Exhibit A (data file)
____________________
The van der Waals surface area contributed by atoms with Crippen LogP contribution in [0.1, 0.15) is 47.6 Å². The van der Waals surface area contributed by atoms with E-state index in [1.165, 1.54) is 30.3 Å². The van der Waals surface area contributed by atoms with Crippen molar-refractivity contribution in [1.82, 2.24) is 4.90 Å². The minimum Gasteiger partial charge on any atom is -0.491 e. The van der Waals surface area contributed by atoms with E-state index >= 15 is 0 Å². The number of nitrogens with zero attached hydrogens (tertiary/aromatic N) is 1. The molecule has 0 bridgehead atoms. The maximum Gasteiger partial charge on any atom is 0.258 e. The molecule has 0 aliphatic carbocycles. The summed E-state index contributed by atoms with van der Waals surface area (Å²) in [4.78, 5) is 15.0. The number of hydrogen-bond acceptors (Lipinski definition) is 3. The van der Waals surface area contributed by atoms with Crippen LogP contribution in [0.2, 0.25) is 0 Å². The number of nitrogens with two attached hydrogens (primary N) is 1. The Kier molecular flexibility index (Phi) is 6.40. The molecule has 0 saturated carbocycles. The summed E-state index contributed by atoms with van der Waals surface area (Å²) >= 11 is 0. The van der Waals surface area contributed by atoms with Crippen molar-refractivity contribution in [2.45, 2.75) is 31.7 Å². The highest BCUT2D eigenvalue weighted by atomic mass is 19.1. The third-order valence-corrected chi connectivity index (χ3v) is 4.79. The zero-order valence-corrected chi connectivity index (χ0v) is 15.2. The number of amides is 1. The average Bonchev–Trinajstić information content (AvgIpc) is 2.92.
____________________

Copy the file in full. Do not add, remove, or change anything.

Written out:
The van der Waals surface area contributed by atoms with Crippen LogP contribution in [0.1, 0.15) is 47.6 Å². The van der Waals surface area contributed by atoms with E-state index in [1.165, 1.54) is 30.3 Å². The van der Waals surface area contributed by atoms with Crippen molar-refractivity contribution in [1.82, 2.24) is 4.90 Å². The minimum Gasteiger partial charge on any atom is -0.491 e. The van der Waals surface area contributed by atoms with E-state index >= 15 is 0 Å². The number of nitrogens with zero attached hydrogens (tertiary/aromatic N) is 1. The molecule has 0 bridgehead atoms. The maximum Gasteiger partial charge on any atom is 0.258 e. The molecule has 0 aliphatic carbocycles. The summed E-state index contributed by atoms with van der Waals surface area (Å²) in [4.78, 5) is 15.0. The number of hydrogen-bond acceptors (Lipinski definition) is 3. The van der Waals surface area contributed by atoms with Crippen LogP contribution in [0.2, 0.25) is 0 Å². The number of nitrogens with two attached hydrogens (primary N) is 1. The Kier molecular flexibility index (Phi) is 6.40. The molecule has 0 saturated carbocycles. The summed E-state index contributed by atoms with van der Waals surface area (Å²) >= 11 is 0. The van der Waals surface area contributed by atoms with Crippen molar-refractivity contribution in [2.45, 2.75) is 31.7 Å². The highest BCUT2D eigenvalue weighted by atomic mass is 19.1. The third-order valence-corrected chi connectivity index (χ3v) is 4.79. The zero-order valence-corrected chi connectivity index (χ0v) is 15.2. The number of amides is 1. The average Bonchev–Trinajstić information content (AvgIpc) is 2.92.